This installation, curated by Robert Fucci, the Ackland’s Peck Collection Research Fellow, focuses on works by the Dutch artist Esaias van de Velde I (1587-1630), one of the earliest pioneers to develop realistic and plausible landscape scenes as independent subjects. These works, distinctive in their own right, set the stage for generations of artists who followed. These drawings from the Peck Collection on display are some of his earliest in the United States.
In the opening decades of the seventeenth century, a revolutionary new style of landscape art emerged in the Netherlands that focused on the appearance of the local surroundings. While naturalistic drawings or working en plein air (outdoors) was not an entirely new idea, it had never before achieved such a degree of popularity as it did among Dutch artists in the generation that just preceded Rembrandt.
Esaias van de Velde I (1587-1630), one of the most important of these artists, is often credited for being among the very first to produce paintings, drawings, and prints of realistic Dutch landscapes. Born in Amsterdam, he moved to Haarlem as a young man in 1609, the same year that the Netherlands (then called the United Provinces) attained its independence from Spain and became a sovereign nation for the first time. It is certainly no accident that artists in this new republic began to explore the beauty of their own country in the 1610s, especially the woods and dunes around Haarlem, which were particularly famous for their timeless, peaceful appeal and rustic charm.
The two drawings by Esaias van de Velde I on display here with one of his etchings, are among the earliest and most significant works of his in any United States public collection.
A Cluster of Trees near a Ruin
The artist has made the three trees in the foreground the main subject of this work, contrasting the twisted pair of stunted older trees on the left with the taller and leafier one on the right. Two different types of ink can be seen in this drawing. A lighter shade and looser strokes for the background elements heightens the sense of perspectival depth. Enhancing this sense of space is the diagonal road leading into the distance, an archetypal component of Van de Velde’s compositions.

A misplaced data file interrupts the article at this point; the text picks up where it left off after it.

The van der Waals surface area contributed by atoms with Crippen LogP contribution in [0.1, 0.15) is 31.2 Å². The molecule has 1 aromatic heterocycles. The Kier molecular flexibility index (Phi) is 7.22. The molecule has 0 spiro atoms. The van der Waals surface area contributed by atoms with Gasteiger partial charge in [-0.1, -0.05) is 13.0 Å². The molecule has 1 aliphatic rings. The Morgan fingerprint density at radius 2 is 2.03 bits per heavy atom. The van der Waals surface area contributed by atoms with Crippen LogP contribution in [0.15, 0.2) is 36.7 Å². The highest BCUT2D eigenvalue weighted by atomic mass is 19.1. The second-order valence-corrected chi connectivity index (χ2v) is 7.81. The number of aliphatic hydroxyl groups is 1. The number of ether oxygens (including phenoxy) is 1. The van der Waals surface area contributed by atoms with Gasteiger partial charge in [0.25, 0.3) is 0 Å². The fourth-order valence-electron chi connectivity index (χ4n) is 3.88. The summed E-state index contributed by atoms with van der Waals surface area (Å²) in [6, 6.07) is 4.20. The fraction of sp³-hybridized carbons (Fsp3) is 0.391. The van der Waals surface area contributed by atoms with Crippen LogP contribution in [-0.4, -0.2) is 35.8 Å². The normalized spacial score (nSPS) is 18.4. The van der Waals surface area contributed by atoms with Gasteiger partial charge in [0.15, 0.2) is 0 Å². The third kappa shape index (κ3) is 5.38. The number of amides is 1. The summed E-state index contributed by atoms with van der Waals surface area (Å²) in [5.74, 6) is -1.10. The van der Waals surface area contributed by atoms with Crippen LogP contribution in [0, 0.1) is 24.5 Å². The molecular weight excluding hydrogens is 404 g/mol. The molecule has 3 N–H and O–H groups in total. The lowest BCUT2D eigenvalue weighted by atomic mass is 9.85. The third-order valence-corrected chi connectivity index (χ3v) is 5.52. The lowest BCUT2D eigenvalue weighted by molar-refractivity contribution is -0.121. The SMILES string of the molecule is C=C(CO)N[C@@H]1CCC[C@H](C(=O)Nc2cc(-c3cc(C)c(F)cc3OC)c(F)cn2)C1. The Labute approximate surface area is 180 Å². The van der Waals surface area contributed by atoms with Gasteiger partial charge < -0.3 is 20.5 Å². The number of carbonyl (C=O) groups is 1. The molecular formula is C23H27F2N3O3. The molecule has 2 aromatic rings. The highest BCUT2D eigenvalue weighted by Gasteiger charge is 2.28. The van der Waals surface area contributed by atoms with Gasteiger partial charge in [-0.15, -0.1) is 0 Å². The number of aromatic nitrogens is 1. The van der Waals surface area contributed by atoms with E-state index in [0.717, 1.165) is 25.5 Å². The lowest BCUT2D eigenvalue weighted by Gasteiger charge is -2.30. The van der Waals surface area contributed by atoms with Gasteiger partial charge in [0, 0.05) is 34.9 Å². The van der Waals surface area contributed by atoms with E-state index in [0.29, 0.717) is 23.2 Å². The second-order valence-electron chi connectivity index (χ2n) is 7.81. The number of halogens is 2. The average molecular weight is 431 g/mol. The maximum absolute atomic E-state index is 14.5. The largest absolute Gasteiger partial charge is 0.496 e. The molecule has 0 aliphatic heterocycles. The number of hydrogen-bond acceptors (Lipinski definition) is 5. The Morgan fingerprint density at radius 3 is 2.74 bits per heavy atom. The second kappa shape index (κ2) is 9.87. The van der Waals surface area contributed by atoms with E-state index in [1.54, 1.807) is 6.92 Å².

Landscape with a Rider and Pedestrian [on Road to Left of Trees and to Right of a Field (Hillegom)]
Although trained as a painter, Van de Velde also made prints of his landscape designs. Here he uses the technique of etching, which allows a great degree of freedom of line. This is especially seen in the short dashed strokes that make up the foliage of the trees, the grain in the fields, and even the thatching of the roof of the cottage nestled in the middle distance. The number 2 appears at the top because this sheet was one of a series of prints by the artist that celebrates the wide flat spaces and crisp open skies of his country.
River Landscape on a Hill
In this drawing, Van de Velde depicts a shepherd driving his flock up a rise in an embankment. The hilly nature of this work suggests a location further south or east in the Netherlands, though he could have created it from his imagination while giving it a realistic cast. The man squatting to relieve himself in the lower left corner adds an element of humor to the scene. An especially amusing touch is the presence of an outhouse at the crest of the hill, which the traveler either missed seeing or could not be bothered to reach!
Robert Fucci, Peck Collection Research Fellow